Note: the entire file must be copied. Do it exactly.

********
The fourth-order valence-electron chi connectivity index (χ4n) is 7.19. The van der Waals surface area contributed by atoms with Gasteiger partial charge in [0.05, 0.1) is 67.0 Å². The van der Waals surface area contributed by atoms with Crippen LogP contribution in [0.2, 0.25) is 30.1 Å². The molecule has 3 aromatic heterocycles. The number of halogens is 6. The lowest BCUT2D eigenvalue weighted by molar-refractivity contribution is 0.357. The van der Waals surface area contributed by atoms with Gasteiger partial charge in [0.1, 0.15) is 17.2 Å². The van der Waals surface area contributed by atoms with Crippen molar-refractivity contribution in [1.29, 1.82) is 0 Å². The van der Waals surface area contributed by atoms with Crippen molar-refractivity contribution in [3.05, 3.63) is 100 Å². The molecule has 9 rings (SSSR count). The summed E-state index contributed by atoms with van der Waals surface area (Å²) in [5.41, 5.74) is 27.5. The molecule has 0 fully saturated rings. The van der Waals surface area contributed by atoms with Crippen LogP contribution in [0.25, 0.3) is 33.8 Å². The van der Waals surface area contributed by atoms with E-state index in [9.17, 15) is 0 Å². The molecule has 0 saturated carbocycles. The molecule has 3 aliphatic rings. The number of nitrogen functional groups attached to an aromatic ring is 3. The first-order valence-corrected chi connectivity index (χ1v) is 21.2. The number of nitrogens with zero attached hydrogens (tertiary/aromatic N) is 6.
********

The fourth-order valence-electron chi connectivity index (χ4n) is 7.19. The van der Waals surface area contributed by atoms with Gasteiger partial charge in [0.05, 0.1) is 67.0 Å². The van der Waals surface area contributed by atoms with Crippen LogP contribution in [0.2, 0.25) is 30.1 Å². The molecule has 3 aromatic heterocycles. The number of halogens is 6. The lowest BCUT2D eigenvalue weighted by molar-refractivity contribution is 0.357. The van der Waals surface area contributed by atoms with Gasteiger partial charge in [0.1, 0.15) is 17.2 Å². The van der Waals surface area contributed by atoms with Crippen molar-refractivity contribution in [1.29, 1.82) is 0 Å². The van der Waals surface area contributed by atoms with Crippen molar-refractivity contribution in [3.05, 3.63) is 100 Å². The molecule has 9 rings (SSSR count). The summed E-state index contributed by atoms with van der Waals surface area (Å²) in [5.41, 5.74) is 27.5. The molecule has 0 fully saturated rings. The van der Waals surface area contributed by atoms with Crippen LogP contribution in [0.25, 0.3) is 33.8 Å². The van der Waals surface area contributed by atoms with E-state index in [9.17, 15) is 0 Å². The molecule has 0 saturated carbocycles. The molecule has 3 aliphatic rings. The number of nitrogen functional groups attached to an aromatic ring is 3. The first-order valence-corrected chi connectivity index (χ1v) is 21.2. The number of nitrogens with zero attached hydrogens (tertiary/aromatic N) is 6.